More homeowners are equity rich in the Golden State

Are you feeling rich? If you’re a homeowner, you should.

Almost two every three homeowners with a mortgage in California are considered “equity rich” – or owe less than half of the market value of their home, according to ATTOM Data Solutions. The 63% of equity-rich homeowners in California during the second quarter compares to 54% a year ago, the previous record for the three-month period.

A booming demand and a critical shortage of homes for sale lifted home prices to record highs almost every month during the past two years, according to the California Association of Realtors. For example, if you bought a half-million-dollar home in 2017, you may own a $1 million property today.

After a decade of home price increases, “it’s no surprise that the percentage of equity rich homes is the highest we’ve ever seen,” says Rick Sharga, executive vice president of market intelligence at ATTOM Data in Irvine. 


Perhaps not a surprise but definitely staggering. 

Three of every four (75.1%) homeowners with a mortgage in San Jose are considered equity rich, the second-highest level in the nation behind Austin (76.5%). San Francisco has the third-highest percentage at almost 71%. 

The Bay Area may boast the biggest percentage of equity-rich homeowners in the state, but owners in other regions also have a reason to smile. Los Angeles and San Diego are at 68%, followed by Riverside-San Bernardino counties and Sacramento-Roseville at 57%. 

Only Bakersfield at 43.6% is below the national average of 44.9% of equity-rich homeowners.


The record percentage of equity gains in the second quarter could slip in the next few quarters, especially with higher mortgage rates hurting home prices and sales during the past several weeks.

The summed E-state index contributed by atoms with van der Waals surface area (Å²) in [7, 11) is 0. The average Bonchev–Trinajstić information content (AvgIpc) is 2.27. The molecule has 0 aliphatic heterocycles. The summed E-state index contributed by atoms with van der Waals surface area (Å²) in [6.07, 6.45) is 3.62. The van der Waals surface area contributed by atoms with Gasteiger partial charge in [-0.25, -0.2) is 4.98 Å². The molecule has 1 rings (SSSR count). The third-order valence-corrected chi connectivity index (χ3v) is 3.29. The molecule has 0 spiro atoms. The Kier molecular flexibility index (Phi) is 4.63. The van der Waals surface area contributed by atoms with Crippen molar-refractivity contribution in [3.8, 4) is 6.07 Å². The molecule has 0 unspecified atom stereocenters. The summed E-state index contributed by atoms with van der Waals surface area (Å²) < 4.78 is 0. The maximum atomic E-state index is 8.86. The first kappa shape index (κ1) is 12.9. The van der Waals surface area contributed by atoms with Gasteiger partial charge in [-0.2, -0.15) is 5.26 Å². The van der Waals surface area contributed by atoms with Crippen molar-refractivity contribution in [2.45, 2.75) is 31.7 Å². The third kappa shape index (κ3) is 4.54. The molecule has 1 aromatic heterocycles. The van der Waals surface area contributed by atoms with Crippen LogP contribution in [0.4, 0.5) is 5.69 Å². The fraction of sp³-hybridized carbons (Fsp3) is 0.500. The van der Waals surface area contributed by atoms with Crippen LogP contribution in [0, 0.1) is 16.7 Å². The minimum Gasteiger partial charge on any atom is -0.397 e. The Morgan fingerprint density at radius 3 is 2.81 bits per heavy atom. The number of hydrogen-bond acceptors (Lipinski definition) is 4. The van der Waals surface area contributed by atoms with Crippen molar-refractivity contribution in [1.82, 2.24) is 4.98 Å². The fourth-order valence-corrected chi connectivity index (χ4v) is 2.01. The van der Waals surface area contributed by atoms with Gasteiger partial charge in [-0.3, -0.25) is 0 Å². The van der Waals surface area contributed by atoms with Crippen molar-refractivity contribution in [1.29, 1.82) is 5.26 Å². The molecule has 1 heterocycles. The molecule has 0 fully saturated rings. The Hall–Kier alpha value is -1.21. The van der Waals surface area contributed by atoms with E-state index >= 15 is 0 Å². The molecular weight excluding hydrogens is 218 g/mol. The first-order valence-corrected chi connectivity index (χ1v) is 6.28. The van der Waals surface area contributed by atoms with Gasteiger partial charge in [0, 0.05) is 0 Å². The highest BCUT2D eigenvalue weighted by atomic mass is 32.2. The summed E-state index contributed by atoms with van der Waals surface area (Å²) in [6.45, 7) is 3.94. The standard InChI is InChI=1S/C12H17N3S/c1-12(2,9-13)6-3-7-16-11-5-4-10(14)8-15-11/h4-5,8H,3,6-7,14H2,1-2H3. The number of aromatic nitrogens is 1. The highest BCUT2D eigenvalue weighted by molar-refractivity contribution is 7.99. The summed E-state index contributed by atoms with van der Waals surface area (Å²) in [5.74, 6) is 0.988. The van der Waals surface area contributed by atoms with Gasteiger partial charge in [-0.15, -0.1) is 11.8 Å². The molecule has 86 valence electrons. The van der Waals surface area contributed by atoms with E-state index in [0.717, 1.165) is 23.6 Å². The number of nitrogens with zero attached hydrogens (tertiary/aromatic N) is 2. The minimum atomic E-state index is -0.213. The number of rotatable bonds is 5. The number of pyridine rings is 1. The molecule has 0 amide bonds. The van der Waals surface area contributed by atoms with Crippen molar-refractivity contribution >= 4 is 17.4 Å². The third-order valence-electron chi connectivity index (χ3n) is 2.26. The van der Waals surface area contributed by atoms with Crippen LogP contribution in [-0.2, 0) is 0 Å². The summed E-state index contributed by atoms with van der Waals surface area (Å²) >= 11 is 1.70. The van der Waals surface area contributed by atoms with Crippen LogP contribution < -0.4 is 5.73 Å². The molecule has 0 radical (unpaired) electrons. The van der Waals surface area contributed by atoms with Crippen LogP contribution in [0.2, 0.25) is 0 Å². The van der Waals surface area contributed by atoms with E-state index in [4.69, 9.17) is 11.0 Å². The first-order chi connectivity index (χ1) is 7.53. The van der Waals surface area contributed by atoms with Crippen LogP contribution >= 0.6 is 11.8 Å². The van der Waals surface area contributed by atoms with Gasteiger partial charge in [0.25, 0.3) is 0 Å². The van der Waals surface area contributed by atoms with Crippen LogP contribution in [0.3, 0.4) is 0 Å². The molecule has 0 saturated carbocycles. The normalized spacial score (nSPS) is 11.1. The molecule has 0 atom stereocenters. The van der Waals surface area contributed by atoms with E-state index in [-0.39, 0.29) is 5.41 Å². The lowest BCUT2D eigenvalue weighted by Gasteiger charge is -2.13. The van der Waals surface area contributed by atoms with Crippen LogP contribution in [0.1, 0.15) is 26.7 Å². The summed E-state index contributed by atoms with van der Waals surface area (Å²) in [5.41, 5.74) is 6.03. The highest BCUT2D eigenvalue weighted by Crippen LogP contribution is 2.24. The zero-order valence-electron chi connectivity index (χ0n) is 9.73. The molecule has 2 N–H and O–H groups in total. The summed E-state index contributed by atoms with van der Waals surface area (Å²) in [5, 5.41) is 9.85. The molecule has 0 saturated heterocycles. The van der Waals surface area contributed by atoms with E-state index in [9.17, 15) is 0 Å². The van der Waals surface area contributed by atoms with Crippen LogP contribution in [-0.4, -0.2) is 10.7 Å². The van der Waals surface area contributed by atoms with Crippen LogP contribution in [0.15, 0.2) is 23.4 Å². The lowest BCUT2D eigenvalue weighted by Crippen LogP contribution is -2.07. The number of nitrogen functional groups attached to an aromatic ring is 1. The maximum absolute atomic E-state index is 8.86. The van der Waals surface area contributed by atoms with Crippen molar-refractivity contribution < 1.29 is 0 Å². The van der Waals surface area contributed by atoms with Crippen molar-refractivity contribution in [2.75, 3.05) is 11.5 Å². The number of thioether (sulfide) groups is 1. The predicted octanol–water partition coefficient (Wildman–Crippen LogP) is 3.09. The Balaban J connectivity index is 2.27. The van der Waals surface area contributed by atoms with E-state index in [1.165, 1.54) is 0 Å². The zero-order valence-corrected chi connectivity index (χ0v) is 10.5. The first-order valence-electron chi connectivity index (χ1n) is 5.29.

“While home price appreciation appears to be slowing down due to higher interest rates on mortgage loans, it seems likely that homeowners will continue to build on the record amount of equity that they have for the rest of 2022,” Sharga says.

Jordan Levine, senior vice president and chief economist of the California Association of Realtors, says home prices should increase almost 10% this year compared to 2021. But it’s possible the increase happened during the first half of the year, and home prices will just bounce around in a narrow range for the remainder of the year – or even dip slightly.

California’s median home price – meaning half the homes sold for more, the other half for less – dropped 4% to $864,000 in June compared to July, according to CAR.

The Federal Reserve’s three interest rate hikes in as many months is to blame for the dip, housing experts say. The average monthly mortgage payment has increased more than 40% since March, causing many wanna-be buyers to hold off or be priced out of the market.

Region% equity rich in Q2 2022% equity rich in Q2 2021
California 63.1%54%
San Jose-Sunnyvale75.1%69.4%
San Francisco70.5%64.9%
Los Angeles67.7%57.9%
San Diego67.7%54.3%
Riverside-San Bernardino56.7%45.3%